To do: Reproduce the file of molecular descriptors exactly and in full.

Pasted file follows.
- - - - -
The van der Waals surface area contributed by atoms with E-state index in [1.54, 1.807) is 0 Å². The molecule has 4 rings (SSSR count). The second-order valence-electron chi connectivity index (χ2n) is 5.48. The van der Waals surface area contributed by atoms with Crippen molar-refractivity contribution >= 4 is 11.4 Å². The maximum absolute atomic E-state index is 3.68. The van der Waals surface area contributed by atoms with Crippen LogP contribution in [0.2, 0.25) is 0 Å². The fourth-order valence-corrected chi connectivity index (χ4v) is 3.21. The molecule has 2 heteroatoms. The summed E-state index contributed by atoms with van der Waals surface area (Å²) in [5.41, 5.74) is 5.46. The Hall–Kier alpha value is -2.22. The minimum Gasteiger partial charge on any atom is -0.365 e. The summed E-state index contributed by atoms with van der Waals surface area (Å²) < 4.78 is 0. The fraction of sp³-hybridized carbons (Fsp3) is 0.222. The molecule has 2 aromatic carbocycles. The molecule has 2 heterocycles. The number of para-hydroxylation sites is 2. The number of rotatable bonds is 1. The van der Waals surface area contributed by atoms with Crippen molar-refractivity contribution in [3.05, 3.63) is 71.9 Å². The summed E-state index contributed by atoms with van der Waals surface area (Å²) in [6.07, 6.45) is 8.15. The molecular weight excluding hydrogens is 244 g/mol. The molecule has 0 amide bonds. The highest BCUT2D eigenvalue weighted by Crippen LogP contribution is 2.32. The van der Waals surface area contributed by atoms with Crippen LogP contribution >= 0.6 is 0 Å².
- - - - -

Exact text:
The van der Waals surface area contributed by atoms with E-state index in [1.54, 1.807) is 0 Å². The molecule has 4 rings (SSSR count). The second-order valence-electron chi connectivity index (χ2n) is 5.48. The van der Waals surface area contributed by atoms with Crippen molar-refractivity contribution >= 4 is 11.4 Å². The maximum absolute atomic E-state index is 3.68. The van der Waals surface area contributed by atoms with Crippen LogP contribution in [0.2, 0.25) is 0 Å². The fourth-order valence-corrected chi connectivity index (χ4v) is 3.21. The molecule has 2 heteroatoms. The summed E-state index contributed by atoms with van der Waals surface area (Å²) in [5.41, 5.74) is 5.46. The Hall–Kier alpha value is -2.22. The minimum Gasteiger partial charge on any atom is -0.365 e. The summed E-state index contributed by atoms with van der Waals surface area (Å²) < 4.78 is 0. The fraction of sp³-hybridized carbons (Fsp3) is 0.222. The molecule has 2 aromatic carbocycles. The molecule has 2 heterocycles. The number of para-hydroxylation sites is 2. The number of rotatable bonds is 1. The van der Waals surface area contributed by atoms with Crippen molar-refractivity contribution in [3.05, 3.63) is 71.9 Å². The summed E-state index contributed by atoms with van der Waals surface area (Å²) in [6.07, 6.45) is 8.15. The molecular weight excluding hydrogens is 244 g/mol. The molecule has 0 amide bonds. The highest BCUT2D eigenvalue weighted by Crippen LogP contribution is 2.32. The van der Waals surface area contributed by atoms with Crippen LogP contribution >= 0.6 is 0 Å².